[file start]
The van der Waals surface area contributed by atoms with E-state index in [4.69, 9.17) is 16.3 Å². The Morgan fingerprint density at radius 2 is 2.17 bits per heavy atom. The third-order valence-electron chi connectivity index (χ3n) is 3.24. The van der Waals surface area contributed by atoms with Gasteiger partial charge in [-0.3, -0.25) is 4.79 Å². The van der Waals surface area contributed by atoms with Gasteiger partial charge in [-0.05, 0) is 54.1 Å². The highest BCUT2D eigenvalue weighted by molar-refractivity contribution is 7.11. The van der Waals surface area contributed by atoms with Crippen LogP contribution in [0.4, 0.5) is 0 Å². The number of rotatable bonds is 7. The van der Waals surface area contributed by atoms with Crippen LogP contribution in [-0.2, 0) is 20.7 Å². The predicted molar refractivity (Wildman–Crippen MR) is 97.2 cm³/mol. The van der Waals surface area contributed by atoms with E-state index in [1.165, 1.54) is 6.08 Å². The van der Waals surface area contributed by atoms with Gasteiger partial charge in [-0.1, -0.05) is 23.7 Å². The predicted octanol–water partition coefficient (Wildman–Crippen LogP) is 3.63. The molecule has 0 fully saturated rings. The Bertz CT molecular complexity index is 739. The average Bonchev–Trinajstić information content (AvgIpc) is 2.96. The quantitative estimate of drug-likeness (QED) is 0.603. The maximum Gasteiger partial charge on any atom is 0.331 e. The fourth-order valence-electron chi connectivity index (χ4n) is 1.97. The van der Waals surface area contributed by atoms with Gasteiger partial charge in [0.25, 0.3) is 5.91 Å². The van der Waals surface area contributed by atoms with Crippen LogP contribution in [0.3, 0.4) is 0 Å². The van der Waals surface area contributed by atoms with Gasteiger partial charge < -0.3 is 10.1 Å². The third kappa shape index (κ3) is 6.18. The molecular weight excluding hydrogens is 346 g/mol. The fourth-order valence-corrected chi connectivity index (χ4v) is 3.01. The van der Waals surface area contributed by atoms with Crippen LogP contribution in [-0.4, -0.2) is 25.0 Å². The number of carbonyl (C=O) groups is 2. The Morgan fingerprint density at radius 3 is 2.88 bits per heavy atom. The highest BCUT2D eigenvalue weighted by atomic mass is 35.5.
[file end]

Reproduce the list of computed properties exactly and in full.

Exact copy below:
The van der Waals surface area contributed by atoms with E-state index in [4.69, 9.17) is 16.3 Å². The Morgan fingerprint density at radius 2 is 2.17 bits per heavy atom. The third-order valence-electron chi connectivity index (χ3n) is 3.24. The van der Waals surface area contributed by atoms with Gasteiger partial charge in [-0.3, -0.25) is 4.79 Å². The van der Waals surface area contributed by atoms with Gasteiger partial charge in [-0.05, 0) is 54.1 Å². The highest BCUT2D eigenvalue weighted by molar-refractivity contribution is 7.11. The van der Waals surface area contributed by atoms with Crippen LogP contribution in [0.4, 0.5) is 0 Å². The number of rotatable bonds is 7. The van der Waals surface area contributed by atoms with Crippen LogP contribution in [-0.2, 0) is 20.7 Å². The predicted molar refractivity (Wildman–Crippen MR) is 97.2 cm³/mol. The van der Waals surface area contributed by atoms with E-state index in [1.165, 1.54) is 6.08 Å². The van der Waals surface area contributed by atoms with Gasteiger partial charge in [-0.1, -0.05) is 23.7 Å². The predicted octanol–water partition coefficient (Wildman–Crippen LogP) is 3.63. The molecule has 0 fully saturated rings. The Bertz CT molecular complexity index is 739. The average Bonchev–Trinajstić information content (AvgIpc) is 2.96. The quantitative estimate of drug-likeness (QED) is 0.603. The maximum Gasteiger partial charge on any atom is 0.331 e. The fourth-order valence-electron chi connectivity index (χ4n) is 1.97. The van der Waals surface area contributed by atoms with Gasteiger partial charge in [0.25, 0.3) is 5.91 Å². The van der Waals surface area contributed by atoms with Crippen LogP contribution in [0.3, 0.4) is 0 Å². The van der Waals surface area contributed by atoms with Gasteiger partial charge < -0.3 is 10.1 Å². The third kappa shape index (κ3) is 6.18. The molecular weight excluding hydrogens is 346 g/mol. The fourth-order valence-corrected chi connectivity index (χ4v) is 3.01. The van der Waals surface area contributed by atoms with Crippen LogP contribution in [-0.4, -0.2) is 25.0 Å². The number of carbonyl (C=O) groups is 2. The Morgan fingerprint density at radius 3 is 2.88 bits per heavy atom. The highest BCUT2D eigenvalue weighted by atomic mass is 35.5.